NORTHAMPTON—League Legends, a nonprofit founded by graduates of Northampton High School to honor their late classmates David Holman and Miles Adams, has launched a campaign to raise $100,000 for the construction of two lighted and side-by-side community basketball courts in the city as well as an adjacent memorial.
Michael O’Brien, president of the nonprofit and a member of the NHS class of 2007, said the goal is to raise the funds over the next several years through donations as well as a variety of events, including the already existing annual basketball tournament, called the League Legends Midsummer Classic.
This year’s tournament will be held July 23 at Robert K. Finn Ryan Road Elementary School from 1 to 8 p.m., with an outdoor screening of “Space Jam” to follow at 8:30 p.m. Other fundraising events this year include a golf tournament on Oct. 1 at the Northampton Country Club and a trivia night and silent auction slated for Nov. 26 at The World War II Club.
O’Brien said League Legends aims to create a space where children and teens can enjoy playing basketball day and night, and he intends for the courts to be lighted to facilitate nighttime play. League Legends is currently working with the Northampton Recreation Department to locate a site for the courts.
The proposed courts will also be used for both summer adult basketball leagues as well as youth basketball clinics, at an affordable cost, O’Brien said. Long-term, the courts may also host such events as out-of-season invitational tournaments or other community events.
“The venue could even be used as an outdoor skating rink in the winters,” O’Brien said, adding, “We’re not going to build it and simply hope people come. We’re going to be organizing a lot of its use.”
As of this week, the organization had roughly $8,000 set aside for the courts, which will be developed in stages, O’Brien said.
Sam Caruso, a 2007 NHS graduate and a member of the League Legends Board of Directors with O’Brien, said building basketball courts in Northampton would allow the friends and family of Holman and Adams to have something physical to memorialize them.
“The courts would also be a source of enjoyment for hundreds, maybe even thousands of people who love basketball as much as David and Miles once did,” he said.
League Legends has its roots in a pick-up basketball league, then called The League, that Holman started by passing around a roster in an audio-visual class in 2006. Adams was also a member of that original league.
“David was the original commissioner who passed around the sign-up sheet and got the league going,” O’Brien said. “From there, we started having at least several weeknight pick-up basketball games at Ryan Road elementary. We would even do trades and suspensions within the teams, and hold meetings in AV class.”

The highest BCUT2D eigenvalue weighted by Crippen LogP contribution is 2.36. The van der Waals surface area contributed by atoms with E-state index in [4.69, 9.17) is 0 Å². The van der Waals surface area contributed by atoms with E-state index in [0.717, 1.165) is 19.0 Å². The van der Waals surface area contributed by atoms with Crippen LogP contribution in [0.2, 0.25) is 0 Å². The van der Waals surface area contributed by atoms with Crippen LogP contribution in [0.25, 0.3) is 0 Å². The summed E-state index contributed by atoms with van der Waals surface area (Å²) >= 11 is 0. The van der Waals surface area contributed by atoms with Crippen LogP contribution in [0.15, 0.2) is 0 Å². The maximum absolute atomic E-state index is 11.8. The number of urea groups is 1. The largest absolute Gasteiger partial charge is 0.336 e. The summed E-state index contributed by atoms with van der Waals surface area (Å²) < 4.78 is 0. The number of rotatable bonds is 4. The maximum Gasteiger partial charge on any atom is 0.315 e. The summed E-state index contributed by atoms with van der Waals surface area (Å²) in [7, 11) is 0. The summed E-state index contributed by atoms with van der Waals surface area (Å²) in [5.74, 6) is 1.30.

The League returned and attracted even more attention, both from players and spectators, in 2007. That summer, Holman was killed in a car accident. Just a few months later, in December, Adams was also involved in a traffic fatality.
“Anyone dying at that age is such a tragedy,” O’Brien said. “For a lot of us, the organizers and kids around the high school, that was our first experience with death, and it was really a shock.”
As a way of honoring their classmates, Caruso and fellow league participant Tim Kane organized the nonprofit in 2008, named it League Legends and the organization held its first midsummer classic at Ryan Road.
The tournament began with six teams and raised $200 in its first year. It has expanded to attract 16 teams, and it now traditionally raises roughly $10,000 per year. It also attracts professional players, such as NHS alum Ellis Cooper of England’s Manchester Magic, who played in 2015.
“Miles and David’s families both started scholarship funds soon after they passed, and it was actually my mom who suggested doing a basketball tournament at Ryan Road Elementary to raise money for their scholarship funds and to remember our friends,” Caruso said, noting that the tournament helps fund the scholarship.
Going forward, the tournament will also help fund the goal to build the basketball courts.
Caruso remembers Holman and Adams first and foremost for their incredible sense of humor.
“They were both so funny, although in different ways,” he said. “Miles was always goofing around. It was as if he lived to make his friends smile. And David was a real people person. He would always be bringing people together. Sometimes it seemed like he was friends with almost everyone.”
This year’s July 23 Movie Night will be held in partnership with Northampton Community Television and the League Legends board, members of which are: O’Brien, Caruso, Kane, Elias NeJame and Nicole Sawula.
To register for the tournament, contact O’Brien at 413-210-8823 or email@example.com. Cost of the film screening is $10 per car.
League Legends has applied for 501C3 status so that donations to it can be tax deductible; it currently holds tax-exempt status in Massachusetts. The organization has a multi-tiered donation plan. For details, or to donate, visit the League Legends website at www.areyoualegend.org, or mail contributions to 70 Acrebrook Drive in Florence.